The new test aimed at detecting an infectious agent that causes Johne’s disease in dairy cattle may only be accessible in 2021, says senior research associate at the Institute for Global Food Security (IGFS) and School of Biological Sciences at Queen’s University Belfast, Dr Antonio Foddai.
Foddai, who developed the test with his partner, Irene Grant, a professor of microbiology and food safety within the institute, says the ParaTb test is not on the market yet. Discussions with licensing partners have not been finalised due to the covid-19 pandemic.
“We have already identified a couple of licencing partners who are interested in the test and would like to pursue with its large-scale production and commercialisation, but because of the current covid crisis the process has been delayed. We hope to have some news at some point next year, mid-March early April, but it is currently quite difficult to set any work schedule,” he says.
The ParaTb test promises to be both more rapid and sensitive in detecting the infectious agent (Mycobacterium avium subsp. paratuberculosis or MAP) of Johne’s disease in veterinary specimens. It is also showing greater detection capability than the milk enzyme-linked immunosorbent assay (Elisa) that is currently used.
Crucially it detects live infectious agents, not just antibodies against MAP as are detected by the milk Elisa.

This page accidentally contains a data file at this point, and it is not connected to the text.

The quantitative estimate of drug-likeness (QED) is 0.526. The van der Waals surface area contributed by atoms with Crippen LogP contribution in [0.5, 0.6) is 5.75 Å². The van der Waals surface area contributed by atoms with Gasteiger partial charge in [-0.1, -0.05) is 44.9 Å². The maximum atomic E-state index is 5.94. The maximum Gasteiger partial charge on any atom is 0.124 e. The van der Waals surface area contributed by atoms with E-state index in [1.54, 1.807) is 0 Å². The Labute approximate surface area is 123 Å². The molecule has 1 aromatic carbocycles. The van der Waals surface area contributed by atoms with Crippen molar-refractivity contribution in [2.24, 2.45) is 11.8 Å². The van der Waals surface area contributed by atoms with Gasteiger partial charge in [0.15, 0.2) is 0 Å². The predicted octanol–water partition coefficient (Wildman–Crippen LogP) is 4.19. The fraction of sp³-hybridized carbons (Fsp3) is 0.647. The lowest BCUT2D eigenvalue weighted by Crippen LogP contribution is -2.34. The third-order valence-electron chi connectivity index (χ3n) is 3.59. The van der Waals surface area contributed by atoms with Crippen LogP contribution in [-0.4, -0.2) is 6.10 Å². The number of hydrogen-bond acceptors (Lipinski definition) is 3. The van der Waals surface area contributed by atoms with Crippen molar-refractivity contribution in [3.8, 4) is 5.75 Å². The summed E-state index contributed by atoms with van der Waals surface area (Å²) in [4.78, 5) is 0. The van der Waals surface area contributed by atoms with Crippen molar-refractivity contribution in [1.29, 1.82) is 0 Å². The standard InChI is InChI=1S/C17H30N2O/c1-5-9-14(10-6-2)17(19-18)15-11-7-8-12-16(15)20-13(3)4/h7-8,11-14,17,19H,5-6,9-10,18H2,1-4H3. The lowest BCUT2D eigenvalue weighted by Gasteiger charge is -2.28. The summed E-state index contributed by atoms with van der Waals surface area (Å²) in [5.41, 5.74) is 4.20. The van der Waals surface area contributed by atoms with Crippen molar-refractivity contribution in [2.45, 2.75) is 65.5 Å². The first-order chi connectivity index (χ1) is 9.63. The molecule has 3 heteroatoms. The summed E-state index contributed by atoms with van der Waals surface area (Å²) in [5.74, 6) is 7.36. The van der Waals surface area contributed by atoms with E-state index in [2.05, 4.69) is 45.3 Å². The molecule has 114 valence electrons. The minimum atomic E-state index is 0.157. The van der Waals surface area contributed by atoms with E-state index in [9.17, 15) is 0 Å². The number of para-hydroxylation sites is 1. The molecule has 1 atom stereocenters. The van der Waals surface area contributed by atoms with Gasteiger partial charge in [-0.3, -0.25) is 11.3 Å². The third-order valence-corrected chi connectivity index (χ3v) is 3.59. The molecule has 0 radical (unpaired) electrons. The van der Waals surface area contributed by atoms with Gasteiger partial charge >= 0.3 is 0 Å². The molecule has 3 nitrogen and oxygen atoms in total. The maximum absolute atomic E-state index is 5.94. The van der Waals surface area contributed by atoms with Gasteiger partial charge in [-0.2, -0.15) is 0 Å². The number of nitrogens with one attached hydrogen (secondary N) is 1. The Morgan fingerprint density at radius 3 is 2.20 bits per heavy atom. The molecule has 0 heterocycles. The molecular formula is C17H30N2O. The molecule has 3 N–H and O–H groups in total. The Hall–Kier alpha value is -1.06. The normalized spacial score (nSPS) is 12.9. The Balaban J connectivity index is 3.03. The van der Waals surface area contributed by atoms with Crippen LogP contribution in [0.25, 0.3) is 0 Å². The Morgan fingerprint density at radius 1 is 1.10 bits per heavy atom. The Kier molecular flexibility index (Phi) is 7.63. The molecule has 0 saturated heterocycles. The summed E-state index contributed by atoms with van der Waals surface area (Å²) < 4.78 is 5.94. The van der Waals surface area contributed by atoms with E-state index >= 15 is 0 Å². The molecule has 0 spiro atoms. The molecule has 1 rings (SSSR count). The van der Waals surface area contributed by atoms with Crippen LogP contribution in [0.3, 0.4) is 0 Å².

Heath experts indicate that having access to the test could benefit many farmers because Johne’s disease is a contagious, chronic and sometimes fatal infection that affects cattle, sheep, goats, and certain game species.
It is also closely related to the organism that causes tuberculosis and it manifests in the gut and progressively damages the intestines of affected animals. In cattle this results in profuse and persistent diarrhoea, severe weight loss, loss of condition and infertility.
More accurate, rapid and quantitative results
Affected animals eventually and inevitably die and usually, signs are rarely evident until two or more years after the initial infection, which usually occurs shortly after birth of the calve.
The test was published in the open-access journal Applied Microbiology and Biotechnology. The scientist hope to now move to the applied stage of the science with further development and validation of their test for MAP infection at farm level.
Grant said, “As farmers will know, Johne’s disease is an endemic animal health issue worldwide, particularly in dairy herds. It is certainly present in Northern Ireland dairy herds, but the true prevalence of Johne’s disease in the local context is not accurately known.
“I hope our test will offer more accurate, rapid and quantitative results. Therefore, it will help farmers and vets make more informed decisions about the infection status of animals in order to control the disease more effectively within herds. I also hope it will generate more accurate data on the prevalence of Johne’s disease within Northern Ireland and paint a better picture of the problem.”